After more than a decade in public office, two-term incumbent Mike Swanson is trying for a third six-year term on the PUD No. 2 Board of Commissioners in the upcoming general election.
First elected to the board in 2008, Swanson, a lifelong Naselle resident, is one of two elected officials seeking a third term in office in Pacific County this year. Swanson has owned businesses in the county for several decades, including the Rosburg Store, and is currently the broker and owner of Mike Swanson Realty.
Chinook Observer: What will you advocate for changing or keeping unchanged in the near term if elected to a term on the PUD board?
Mike Swanson: I don’t plan to advocate for anything other than the status quo: Well-run utility, and the lowest electric rates in Western Washington. In my 11 years and 9 months as a PUD commissioner I feel that the utility is functioning better now than at any previous time as a commissioner. I will do my best to continue this direction.
CO: The position of PUD commissioner is well compensated — $3,000 a month, $120/day meeting per diem, health/dental/vision insurance, travel perks, etc. What about the job makes it worth that kind of money, and what will you specifically do to earn it?
MS: Just to be transparent and accurate, the actual salary is $2,567.00 per month and $128 is paid for each attended meeting (the Washington State Legislature is responsible for setting the salary and per meeting compensation). The commissioner position is very well compensated and I am grateful to have had the trust and confidence of the ratepayers/owners and voters that selected me to represent them on the commission. We are responsible for a $30.6 million budget.
CO: How do you envision the PUD adapting in the next two or three decades to address climate change and state/federal regulations relating to that issue?
MS: The district is currently in the 10th year of a 17-year contract with BPA as a Slice/Block customer. The district meets 98-plus% of its current energy needs through clean renewable hydro, wind, solar and nuclear power. The district is mandated to be 100% carbon neutral by 2030 and 100% carbon free by 2045 per the Washington Clean Energy Transformation Act (CETA).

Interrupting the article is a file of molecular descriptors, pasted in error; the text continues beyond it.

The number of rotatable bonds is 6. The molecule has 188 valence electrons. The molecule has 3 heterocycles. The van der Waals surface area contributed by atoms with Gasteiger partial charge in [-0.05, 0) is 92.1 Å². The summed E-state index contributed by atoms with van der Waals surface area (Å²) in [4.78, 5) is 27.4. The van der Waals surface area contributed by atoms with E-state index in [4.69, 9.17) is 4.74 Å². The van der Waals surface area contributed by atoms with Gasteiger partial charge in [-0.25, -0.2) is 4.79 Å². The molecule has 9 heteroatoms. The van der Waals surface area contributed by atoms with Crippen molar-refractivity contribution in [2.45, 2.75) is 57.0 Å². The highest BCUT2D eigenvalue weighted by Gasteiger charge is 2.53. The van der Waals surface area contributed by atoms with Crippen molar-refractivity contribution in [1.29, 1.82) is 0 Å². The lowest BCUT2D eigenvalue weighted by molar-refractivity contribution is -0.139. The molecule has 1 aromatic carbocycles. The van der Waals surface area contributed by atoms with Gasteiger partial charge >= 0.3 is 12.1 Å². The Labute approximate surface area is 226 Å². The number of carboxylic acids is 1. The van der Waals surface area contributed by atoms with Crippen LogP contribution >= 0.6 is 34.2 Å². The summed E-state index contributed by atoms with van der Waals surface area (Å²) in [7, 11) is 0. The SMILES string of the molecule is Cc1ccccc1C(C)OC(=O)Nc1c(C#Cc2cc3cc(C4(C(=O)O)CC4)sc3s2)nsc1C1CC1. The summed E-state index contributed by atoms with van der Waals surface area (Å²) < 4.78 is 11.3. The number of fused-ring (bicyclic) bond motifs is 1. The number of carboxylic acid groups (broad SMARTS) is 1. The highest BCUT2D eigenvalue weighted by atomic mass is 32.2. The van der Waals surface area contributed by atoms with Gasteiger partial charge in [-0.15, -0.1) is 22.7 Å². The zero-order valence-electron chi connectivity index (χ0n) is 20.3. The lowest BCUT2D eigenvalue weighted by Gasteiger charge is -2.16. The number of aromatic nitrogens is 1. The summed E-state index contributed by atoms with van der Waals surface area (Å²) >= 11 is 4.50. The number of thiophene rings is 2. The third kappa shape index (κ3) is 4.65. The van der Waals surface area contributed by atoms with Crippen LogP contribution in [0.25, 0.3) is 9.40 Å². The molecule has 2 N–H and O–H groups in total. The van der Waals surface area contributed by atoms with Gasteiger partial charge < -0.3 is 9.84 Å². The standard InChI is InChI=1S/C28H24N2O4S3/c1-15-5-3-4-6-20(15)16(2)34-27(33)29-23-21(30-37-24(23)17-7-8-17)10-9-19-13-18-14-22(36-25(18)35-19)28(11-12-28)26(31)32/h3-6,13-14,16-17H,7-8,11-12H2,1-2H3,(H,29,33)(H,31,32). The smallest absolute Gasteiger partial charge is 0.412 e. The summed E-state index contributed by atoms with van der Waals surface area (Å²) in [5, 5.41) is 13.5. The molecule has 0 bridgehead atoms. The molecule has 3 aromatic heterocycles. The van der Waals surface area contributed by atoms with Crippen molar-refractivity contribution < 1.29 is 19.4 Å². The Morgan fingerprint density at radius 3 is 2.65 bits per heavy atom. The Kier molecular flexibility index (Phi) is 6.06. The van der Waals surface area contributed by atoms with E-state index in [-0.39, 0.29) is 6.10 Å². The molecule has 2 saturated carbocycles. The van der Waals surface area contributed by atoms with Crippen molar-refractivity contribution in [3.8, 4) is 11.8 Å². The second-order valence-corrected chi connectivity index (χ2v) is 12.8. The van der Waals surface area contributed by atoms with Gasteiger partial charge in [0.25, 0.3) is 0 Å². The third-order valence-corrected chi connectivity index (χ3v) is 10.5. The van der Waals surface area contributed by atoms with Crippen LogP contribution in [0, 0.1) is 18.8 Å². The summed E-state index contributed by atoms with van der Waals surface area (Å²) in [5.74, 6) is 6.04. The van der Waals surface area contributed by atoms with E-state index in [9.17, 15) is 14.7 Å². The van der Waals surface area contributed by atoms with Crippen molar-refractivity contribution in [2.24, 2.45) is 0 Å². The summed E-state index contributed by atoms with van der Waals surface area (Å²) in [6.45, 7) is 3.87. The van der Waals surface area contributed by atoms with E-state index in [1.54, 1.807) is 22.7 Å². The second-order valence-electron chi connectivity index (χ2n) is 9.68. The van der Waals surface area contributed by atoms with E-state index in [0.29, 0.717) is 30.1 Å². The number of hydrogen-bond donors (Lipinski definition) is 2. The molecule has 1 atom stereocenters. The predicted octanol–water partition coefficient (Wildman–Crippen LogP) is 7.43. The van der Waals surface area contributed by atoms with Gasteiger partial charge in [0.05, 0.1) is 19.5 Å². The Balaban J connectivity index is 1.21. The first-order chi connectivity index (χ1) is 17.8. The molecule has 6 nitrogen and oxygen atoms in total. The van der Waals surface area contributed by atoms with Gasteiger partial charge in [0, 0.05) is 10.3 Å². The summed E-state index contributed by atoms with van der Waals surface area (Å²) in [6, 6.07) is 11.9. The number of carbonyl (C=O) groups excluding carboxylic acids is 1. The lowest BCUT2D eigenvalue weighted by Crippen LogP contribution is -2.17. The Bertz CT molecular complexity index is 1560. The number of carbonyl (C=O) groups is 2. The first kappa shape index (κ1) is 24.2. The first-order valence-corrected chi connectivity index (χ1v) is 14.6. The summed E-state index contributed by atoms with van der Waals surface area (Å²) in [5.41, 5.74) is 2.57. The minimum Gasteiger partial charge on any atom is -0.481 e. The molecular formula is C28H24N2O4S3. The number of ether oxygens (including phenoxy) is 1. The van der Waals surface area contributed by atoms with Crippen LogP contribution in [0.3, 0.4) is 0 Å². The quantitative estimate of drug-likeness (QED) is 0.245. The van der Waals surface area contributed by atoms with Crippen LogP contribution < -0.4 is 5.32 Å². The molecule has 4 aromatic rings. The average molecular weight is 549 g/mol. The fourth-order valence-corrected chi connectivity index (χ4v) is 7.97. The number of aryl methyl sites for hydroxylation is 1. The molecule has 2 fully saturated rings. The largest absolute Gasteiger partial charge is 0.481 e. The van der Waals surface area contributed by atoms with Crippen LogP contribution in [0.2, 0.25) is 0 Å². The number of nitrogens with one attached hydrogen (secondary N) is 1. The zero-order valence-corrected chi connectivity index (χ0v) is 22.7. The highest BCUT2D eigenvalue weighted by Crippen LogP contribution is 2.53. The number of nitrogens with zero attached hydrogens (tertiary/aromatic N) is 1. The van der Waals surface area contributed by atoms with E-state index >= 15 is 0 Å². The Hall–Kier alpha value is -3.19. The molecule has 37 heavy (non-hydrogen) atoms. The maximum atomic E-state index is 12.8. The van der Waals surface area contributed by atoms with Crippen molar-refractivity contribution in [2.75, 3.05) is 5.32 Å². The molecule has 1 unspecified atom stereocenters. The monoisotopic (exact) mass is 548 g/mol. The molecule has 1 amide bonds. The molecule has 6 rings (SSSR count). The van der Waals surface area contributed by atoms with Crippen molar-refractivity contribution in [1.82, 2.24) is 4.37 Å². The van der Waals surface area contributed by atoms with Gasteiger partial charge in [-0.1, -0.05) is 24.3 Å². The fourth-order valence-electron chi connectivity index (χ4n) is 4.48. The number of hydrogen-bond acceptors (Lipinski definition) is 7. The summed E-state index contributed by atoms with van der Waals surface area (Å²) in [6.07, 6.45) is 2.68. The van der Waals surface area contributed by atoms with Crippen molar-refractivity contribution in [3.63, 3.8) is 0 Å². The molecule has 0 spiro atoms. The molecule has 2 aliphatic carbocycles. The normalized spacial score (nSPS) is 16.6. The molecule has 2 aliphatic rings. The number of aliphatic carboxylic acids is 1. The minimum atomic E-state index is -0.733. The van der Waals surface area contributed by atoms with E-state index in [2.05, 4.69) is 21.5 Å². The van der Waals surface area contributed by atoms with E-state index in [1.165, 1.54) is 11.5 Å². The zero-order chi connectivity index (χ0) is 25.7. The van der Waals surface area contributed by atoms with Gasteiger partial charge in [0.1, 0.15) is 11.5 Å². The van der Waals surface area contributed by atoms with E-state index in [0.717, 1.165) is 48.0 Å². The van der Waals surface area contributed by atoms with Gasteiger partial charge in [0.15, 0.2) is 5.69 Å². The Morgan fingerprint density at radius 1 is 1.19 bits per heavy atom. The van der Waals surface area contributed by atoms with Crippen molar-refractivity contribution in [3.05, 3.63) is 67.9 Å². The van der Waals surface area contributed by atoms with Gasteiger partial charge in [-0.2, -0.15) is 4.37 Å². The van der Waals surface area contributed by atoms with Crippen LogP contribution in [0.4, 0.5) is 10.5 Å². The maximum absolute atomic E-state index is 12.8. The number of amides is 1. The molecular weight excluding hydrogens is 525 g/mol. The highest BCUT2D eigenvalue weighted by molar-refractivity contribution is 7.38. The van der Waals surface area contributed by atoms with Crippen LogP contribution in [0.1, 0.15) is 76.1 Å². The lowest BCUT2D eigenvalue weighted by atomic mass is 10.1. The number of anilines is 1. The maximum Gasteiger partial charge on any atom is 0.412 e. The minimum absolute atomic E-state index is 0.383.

The district will be negotiating the renewal of the BPA contract over the next four years with finalization by 2025. The district will meet these thresholds through renewable power and energy credit (REC) purchase contracts, all while maintaining the reliability and low cost of the system that the customer/owners currently enjoy. The district is also working with Energy NW on grant funding to install a Class III EV charging station in Ilwaco and Raymond along the SR101 corridor.
CO: Customers mostly appreciate our PUD’s low rates and high level of reliability, but despite being ratepayer-owned, the agency’s decisions and inner workings are nearly invisible to the public. What will you do to change that?
MS: Our bi-monthly meetings are open to the public and our website shares what is going on with their utility. We have tried evening meetings but have not had any different response from the public.
Customers are able to request any information that they may need from the district. District staff is there to help our customers/owners in getting the information they need and to provide safe, reliable, low cost utility services 24/7, 365 days a year.
CO: What makes you a better selection than your opponent for this important board?
MS: My experience in owning two successful, small businesses for almost 40 years has given me confidence and common sense. My experience, almost 12 years, as your PUD commissioner has kept me focused and mindful of the ratepayers/owners who elected me to represent them. The commissioner’s duties require a lot of reading and has a very steep learning curve. Our ratepayers/owners have a lot invested in my experience and I would like to continue to use it for their benefit.